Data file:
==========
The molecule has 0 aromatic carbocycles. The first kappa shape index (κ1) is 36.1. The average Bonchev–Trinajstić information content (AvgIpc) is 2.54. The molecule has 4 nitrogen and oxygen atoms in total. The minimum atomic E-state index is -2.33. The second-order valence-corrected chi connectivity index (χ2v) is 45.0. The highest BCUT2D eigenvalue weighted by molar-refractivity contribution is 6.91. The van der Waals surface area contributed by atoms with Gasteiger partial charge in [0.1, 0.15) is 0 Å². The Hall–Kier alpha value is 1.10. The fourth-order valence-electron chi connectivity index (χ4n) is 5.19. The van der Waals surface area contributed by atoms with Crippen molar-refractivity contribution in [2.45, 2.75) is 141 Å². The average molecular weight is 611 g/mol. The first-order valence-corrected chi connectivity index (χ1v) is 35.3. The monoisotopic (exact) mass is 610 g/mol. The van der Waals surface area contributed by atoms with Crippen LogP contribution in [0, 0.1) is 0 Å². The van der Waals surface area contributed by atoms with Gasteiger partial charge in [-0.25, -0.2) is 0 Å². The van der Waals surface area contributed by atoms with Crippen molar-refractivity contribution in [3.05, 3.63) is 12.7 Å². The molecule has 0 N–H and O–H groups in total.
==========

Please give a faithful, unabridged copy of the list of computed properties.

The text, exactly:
The molecule has 0 aromatic carbocycles. The first kappa shape index (κ1) is 36.1. The average Bonchev–Trinajstić information content (AvgIpc) is 2.54. The molecule has 4 nitrogen and oxygen atoms in total. The minimum atomic E-state index is -2.33. The second-order valence-corrected chi connectivity index (χ2v) is 45.0. The highest BCUT2D eigenvalue weighted by molar-refractivity contribution is 6.91. The van der Waals surface area contributed by atoms with Gasteiger partial charge in [0.1, 0.15) is 0 Å². The Hall–Kier alpha value is 1.10. The fourth-order valence-electron chi connectivity index (χ4n) is 5.19. The van der Waals surface area contributed by atoms with Crippen molar-refractivity contribution in [2.45, 2.75) is 141 Å². The average molecular weight is 611 g/mol. The first-order valence-corrected chi connectivity index (χ1v) is 35.3. The monoisotopic (exact) mass is 610 g/mol. The van der Waals surface area contributed by atoms with Crippen LogP contribution in [0, 0.1) is 0 Å². The van der Waals surface area contributed by atoms with Gasteiger partial charge in [-0.25, -0.2) is 0 Å². The van der Waals surface area contributed by atoms with Crippen molar-refractivity contribution in [3.05, 3.63) is 12.7 Å². The molecule has 0 N–H and O–H groups in total.